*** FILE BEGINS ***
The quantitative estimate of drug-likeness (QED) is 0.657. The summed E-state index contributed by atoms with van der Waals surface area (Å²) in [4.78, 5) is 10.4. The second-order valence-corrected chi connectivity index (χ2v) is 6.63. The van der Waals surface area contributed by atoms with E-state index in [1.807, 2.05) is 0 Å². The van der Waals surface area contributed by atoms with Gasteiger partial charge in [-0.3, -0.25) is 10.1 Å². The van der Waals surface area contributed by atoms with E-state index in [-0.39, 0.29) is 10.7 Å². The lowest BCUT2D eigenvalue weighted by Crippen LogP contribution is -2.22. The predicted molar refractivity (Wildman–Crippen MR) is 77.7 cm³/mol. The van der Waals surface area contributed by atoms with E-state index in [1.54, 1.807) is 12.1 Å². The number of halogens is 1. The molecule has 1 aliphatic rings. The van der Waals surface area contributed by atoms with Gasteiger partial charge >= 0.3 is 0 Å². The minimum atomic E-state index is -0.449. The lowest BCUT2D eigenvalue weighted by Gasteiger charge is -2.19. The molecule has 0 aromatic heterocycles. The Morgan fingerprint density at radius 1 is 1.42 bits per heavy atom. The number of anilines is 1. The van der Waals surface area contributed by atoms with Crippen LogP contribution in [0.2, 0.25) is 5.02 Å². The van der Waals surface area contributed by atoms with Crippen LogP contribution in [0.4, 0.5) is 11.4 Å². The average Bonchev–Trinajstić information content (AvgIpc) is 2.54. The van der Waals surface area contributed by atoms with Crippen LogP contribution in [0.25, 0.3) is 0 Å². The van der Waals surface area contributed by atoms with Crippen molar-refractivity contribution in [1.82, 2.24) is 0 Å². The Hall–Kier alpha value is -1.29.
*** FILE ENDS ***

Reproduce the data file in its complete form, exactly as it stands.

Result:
The quantitative estimate of drug-likeness (QED) is 0.657. The summed E-state index contributed by atoms with van der Waals surface area (Å²) in [4.78, 5) is 10.4. The second-order valence-corrected chi connectivity index (χ2v) is 6.63. The van der Waals surface area contributed by atoms with E-state index in [1.807, 2.05) is 0 Å². The van der Waals surface area contributed by atoms with Gasteiger partial charge in [-0.3, -0.25) is 10.1 Å². The van der Waals surface area contributed by atoms with E-state index in [-0.39, 0.29) is 10.7 Å². The lowest BCUT2D eigenvalue weighted by Crippen LogP contribution is -2.22. The predicted molar refractivity (Wildman–Crippen MR) is 77.7 cm³/mol. The van der Waals surface area contributed by atoms with E-state index in [1.54, 1.807) is 12.1 Å². The number of halogens is 1. The molecule has 1 aliphatic rings. The van der Waals surface area contributed by atoms with Gasteiger partial charge >= 0.3 is 0 Å². The minimum atomic E-state index is -0.449. The lowest BCUT2D eigenvalue weighted by Gasteiger charge is -2.19. The molecule has 0 aromatic heterocycles. The Morgan fingerprint density at radius 1 is 1.42 bits per heavy atom. The number of anilines is 1. The van der Waals surface area contributed by atoms with Crippen LogP contribution in [0.2, 0.25) is 5.02 Å². The van der Waals surface area contributed by atoms with Crippen LogP contribution in [0.4, 0.5) is 11.4 Å². The average Bonchev–Trinajstić information content (AvgIpc) is 2.54. The van der Waals surface area contributed by atoms with Crippen LogP contribution in [0.25, 0.3) is 0 Å². The van der Waals surface area contributed by atoms with Crippen molar-refractivity contribution in [1.82, 2.24) is 0 Å². The Hall–Kier alpha value is -1.29.